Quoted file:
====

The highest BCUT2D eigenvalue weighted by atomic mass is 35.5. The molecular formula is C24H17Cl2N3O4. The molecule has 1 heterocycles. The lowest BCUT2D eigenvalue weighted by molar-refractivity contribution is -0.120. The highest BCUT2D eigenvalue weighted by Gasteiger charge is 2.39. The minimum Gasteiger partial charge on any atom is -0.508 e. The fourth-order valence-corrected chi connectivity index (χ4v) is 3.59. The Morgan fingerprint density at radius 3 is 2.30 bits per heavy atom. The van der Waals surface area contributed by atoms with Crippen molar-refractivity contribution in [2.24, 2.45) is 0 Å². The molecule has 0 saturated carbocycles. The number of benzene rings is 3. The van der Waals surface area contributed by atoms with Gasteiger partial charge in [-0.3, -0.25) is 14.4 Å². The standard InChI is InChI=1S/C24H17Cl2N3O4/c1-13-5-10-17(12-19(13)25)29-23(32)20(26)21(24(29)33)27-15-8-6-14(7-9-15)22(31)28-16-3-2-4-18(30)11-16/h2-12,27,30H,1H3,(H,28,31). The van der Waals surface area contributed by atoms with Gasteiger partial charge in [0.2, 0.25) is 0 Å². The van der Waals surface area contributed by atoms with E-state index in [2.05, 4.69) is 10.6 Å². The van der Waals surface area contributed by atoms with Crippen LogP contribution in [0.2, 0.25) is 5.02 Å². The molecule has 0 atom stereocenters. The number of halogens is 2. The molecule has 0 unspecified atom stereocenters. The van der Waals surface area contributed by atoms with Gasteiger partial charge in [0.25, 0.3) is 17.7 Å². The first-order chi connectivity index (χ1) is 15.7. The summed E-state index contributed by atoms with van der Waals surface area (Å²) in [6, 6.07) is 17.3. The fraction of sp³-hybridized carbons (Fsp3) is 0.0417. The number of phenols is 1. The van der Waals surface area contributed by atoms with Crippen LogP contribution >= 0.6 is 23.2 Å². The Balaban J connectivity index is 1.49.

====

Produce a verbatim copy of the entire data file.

The highest BCUT2D eigenvalue weighted by atomic mass is 35.5. The molecular formula is C24H17Cl2N3O4. The molecule has 1 heterocycles. The lowest BCUT2D eigenvalue weighted by molar-refractivity contribution is -0.120. The highest BCUT2D eigenvalue weighted by Gasteiger charge is 2.39. The minimum Gasteiger partial charge on any atom is -0.508 e. The fourth-order valence-corrected chi connectivity index (χ4v) is 3.59. The Morgan fingerprint density at radius 3 is 2.30 bits per heavy atom. The van der Waals surface area contributed by atoms with Crippen molar-refractivity contribution in [2.24, 2.45) is 0 Å². The molecule has 0 saturated carbocycles. The number of benzene rings is 3. The van der Waals surface area contributed by atoms with Gasteiger partial charge in [-0.3, -0.25) is 14.4 Å². The standard InChI is InChI=1S/C24H17Cl2N3O4/c1-13-5-10-17(12-19(13)25)29-23(32)20(26)21(24(29)33)27-15-8-6-14(7-9-15)22(31)28-16-3-2-4-18(30)11-16/h2-12,27,30H,1H3,(H,28,31). The van der Waals surface area contributed by atoms with Gasteiger partial charge in [0.2, 0.25) is 0 Å². The van der Waals surface area contributed by atoms with E-state index in [2.05, 4.69) is 10.6 Å². The van der Waals surface area contributed by atoms with Crippen LogP contribution in [0.2, 0.25) is 5.02 Å². The molecule has 0 atom stereocenters. The number of halogens is 2. The molecule has 0 unspecified atom stereocenters. The van der Waals surface area contributed by atoms with Gasteiger partial charge in [0.25, 0.3) is 17.7 Å². The first-order chi connectivity index (χ1) is 15.7. The summed E-state index contributed by atoms with van der Waals surface area (Å²) in [6, 6.07) is 17.3. The fraction of sp³-hybridized carbons (Fsp3) is 0.0417. The number of phenols is 1. The van der Waals surface area contributed by atoms with Crippen LogP contribution >= 0.6 is 23.2 Å². The Balaban J connectivity index is 1.49.